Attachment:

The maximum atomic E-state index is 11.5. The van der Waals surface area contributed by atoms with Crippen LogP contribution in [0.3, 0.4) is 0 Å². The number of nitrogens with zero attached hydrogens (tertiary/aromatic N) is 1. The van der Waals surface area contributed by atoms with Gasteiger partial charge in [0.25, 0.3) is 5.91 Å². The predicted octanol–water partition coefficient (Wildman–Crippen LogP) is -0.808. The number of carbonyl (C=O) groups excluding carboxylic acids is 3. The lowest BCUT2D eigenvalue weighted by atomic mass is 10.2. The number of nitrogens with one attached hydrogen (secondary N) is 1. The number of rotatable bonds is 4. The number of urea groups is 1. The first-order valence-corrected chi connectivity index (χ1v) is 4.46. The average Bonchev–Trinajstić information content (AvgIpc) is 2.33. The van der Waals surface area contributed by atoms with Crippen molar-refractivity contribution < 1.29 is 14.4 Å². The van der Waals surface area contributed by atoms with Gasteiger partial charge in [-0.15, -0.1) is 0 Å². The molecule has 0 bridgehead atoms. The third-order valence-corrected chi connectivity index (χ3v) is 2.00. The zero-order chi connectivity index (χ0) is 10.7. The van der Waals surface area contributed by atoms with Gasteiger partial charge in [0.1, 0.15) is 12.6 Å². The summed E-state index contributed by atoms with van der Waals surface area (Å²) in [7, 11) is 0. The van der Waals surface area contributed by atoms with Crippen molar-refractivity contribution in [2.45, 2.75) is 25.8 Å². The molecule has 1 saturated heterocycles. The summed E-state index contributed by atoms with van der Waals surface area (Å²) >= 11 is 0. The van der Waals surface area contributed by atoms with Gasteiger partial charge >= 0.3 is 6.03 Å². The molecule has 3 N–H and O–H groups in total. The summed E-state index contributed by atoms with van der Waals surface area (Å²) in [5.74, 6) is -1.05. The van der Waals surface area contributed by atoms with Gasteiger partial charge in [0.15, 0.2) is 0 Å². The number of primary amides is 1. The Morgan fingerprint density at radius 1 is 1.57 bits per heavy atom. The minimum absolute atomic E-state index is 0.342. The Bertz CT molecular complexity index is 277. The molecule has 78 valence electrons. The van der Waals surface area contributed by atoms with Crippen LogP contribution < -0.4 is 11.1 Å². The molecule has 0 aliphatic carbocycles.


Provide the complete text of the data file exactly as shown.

The maximum atomic E-state index is 11.5. The van der Waals surface area contributed by atoms with Crippen LogP contribution in [0.3, 0.4) is 0 Å². The number of nitrogens with zero attached hydrogens (tertiary/aromatic N) is 1. The van der Waals surface area contributed by atoms with Gasteiger partial charge in [0.25, 0.3) is 5.91 Å². The predicted octanol–water partition coefficient (Wildman–Crippen LogP) is -0.808. The number of carbonyl (C=O) groups excluding carboxylic acids is 3. The lowest BCUT2D eigenvalue weighted by atomic mass is 10.2. The number of nitrogens with one attached hydrogen (secondary N) is 1. The number of rotatable bonds is 4. The number of urea groups is 1. The first-order valence-corrected chi connectivity index (χ1v) is 4.46. The average Bonchev–Trinajstić information content (AvgIpc) is 2.33. The van der Waals surface area contributed by atoms with Crippen molar-refractivity contribution < 1.29 is 14.4 Å². The van der Waals surface area contributed by atoms with Gasteiger partial charge in [-0.15, -0.1) is 0 Å². The molecule has 0 bridgehead atoms. The third-order valence-corrected chi connectivity index (χ3v) is 2.00. The zero-order chi connectivity index (χ0) is 10.7. The van der Waals surface area contributed by atoms with Gasteiger partial charge in [0.1, 0.15) is 12.6 Å². The summed E-state index contributed by atoms with van der Waals surface area (Å²) in [7, 11) is 0. The van der Waals surface area contributed by atoms with Crippen molar-refractivity contribution in [2.45, 2.75) is 25.8 Å². The molecule has 1 saturated heterocycles. The summed E-state index contributed by atoms with van der Waals surface area (Å²) >= 11 is 0. The van der Waals surface area contributed by atoms with Gasteiger partial charge >= 0.3 is 6.03 Å². The molecule has 3 N–H and O–H groups in total. The summed E-state index contributed by atoms with van der Waals surface area (Å²) in [5.74, 6) is -1.05. The van der Waals surface area contributed by atoms with Gasteiger partial charge in [0.15, 0.2) is 0 Å². The number of primary amides is 1. The Morgan fingerprint density at radius 1 is 1.57 bits per heavy atom. The minimum absolute atomic E-state index is 0.342. The Bertz CT molecular complexity index is 277. The molecule has 78 valence electrons. The van der Waals surface area contributed by atoms with Crippen LogP contribution < -0.4 is 11.1 Å². The molecule has 0 aliphatic carbocycles.